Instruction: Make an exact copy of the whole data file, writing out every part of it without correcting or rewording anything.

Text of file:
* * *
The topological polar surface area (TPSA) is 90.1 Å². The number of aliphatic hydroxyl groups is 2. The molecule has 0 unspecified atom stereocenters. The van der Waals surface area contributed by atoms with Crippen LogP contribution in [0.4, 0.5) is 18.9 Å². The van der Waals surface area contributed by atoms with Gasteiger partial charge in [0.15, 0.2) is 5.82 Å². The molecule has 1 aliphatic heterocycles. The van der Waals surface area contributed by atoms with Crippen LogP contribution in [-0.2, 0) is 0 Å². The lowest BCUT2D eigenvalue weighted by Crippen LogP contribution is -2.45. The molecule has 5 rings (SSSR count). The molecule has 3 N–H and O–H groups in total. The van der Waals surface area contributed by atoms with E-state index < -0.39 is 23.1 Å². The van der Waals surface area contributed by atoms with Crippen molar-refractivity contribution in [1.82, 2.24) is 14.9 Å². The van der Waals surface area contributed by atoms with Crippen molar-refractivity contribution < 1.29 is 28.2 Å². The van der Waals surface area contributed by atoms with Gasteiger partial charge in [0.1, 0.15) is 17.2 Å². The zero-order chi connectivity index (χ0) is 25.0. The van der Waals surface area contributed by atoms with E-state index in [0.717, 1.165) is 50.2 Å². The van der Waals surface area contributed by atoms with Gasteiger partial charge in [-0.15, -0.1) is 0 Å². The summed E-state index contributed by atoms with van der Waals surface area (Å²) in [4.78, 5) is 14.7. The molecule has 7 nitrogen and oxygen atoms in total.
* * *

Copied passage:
The topological polar surface area (TPSA) is 90.1 Å². The number of aliphatic hydroxyl groups is 2. The molecule has 0 unspecified atom stereocenters. The van der Waals surface area contributed by atoms with Crippen LogP contribution in [0.4, 0.5) is 18.9 Å². The van der Waals surface area contributed by atoms with Gasteiger partial charge in [0.15, 0.2) is 5.82 Å². The molecule has 1 aliphatic heterocycles. The van der Waals surface area contributed by atoms with Crippen LogP contribution in [-0.2, 0) is 0 Å². The lowest BCUT2D eigenvalue weighted by Crippen LogP contribution is -2.45. The molecule has 5 rings (SSSR count). The molecule has 3 N–H and O–H groups in total. The van der Waals surface area contributed by atoms with E-state index < -0.39 is 23.1 Å². The van der Waals surface area contributed by atoms with Crippen molar-refractivity contribution in [1.82, 2.24) is 14.9 Å². The van der Waals surface area contributed by atoms with Crippen molar-refractivity contribution < 1.29 is 28.2 Å². The van der Waals surface area contributed by atoms with Gasteiger partial charge in [0.1, 0.15) is 17.2 Å². The zero-order chi connectivity index (χ0) is 25.0. The van der Waals surface area contributed by atoms with E-state index in [0.717, 1.165) is 50.2 Å². The van der Waals surface area contributed by atoms with Gasteiger partial charge in [-0.15, -0.1) is 0 Å². The summed E-state index contributed by atoms with van der Waals surface area (Å²) in [4.78, 5) is 14.7. The molecule has 7 nitrogen and oxygen atoms in total.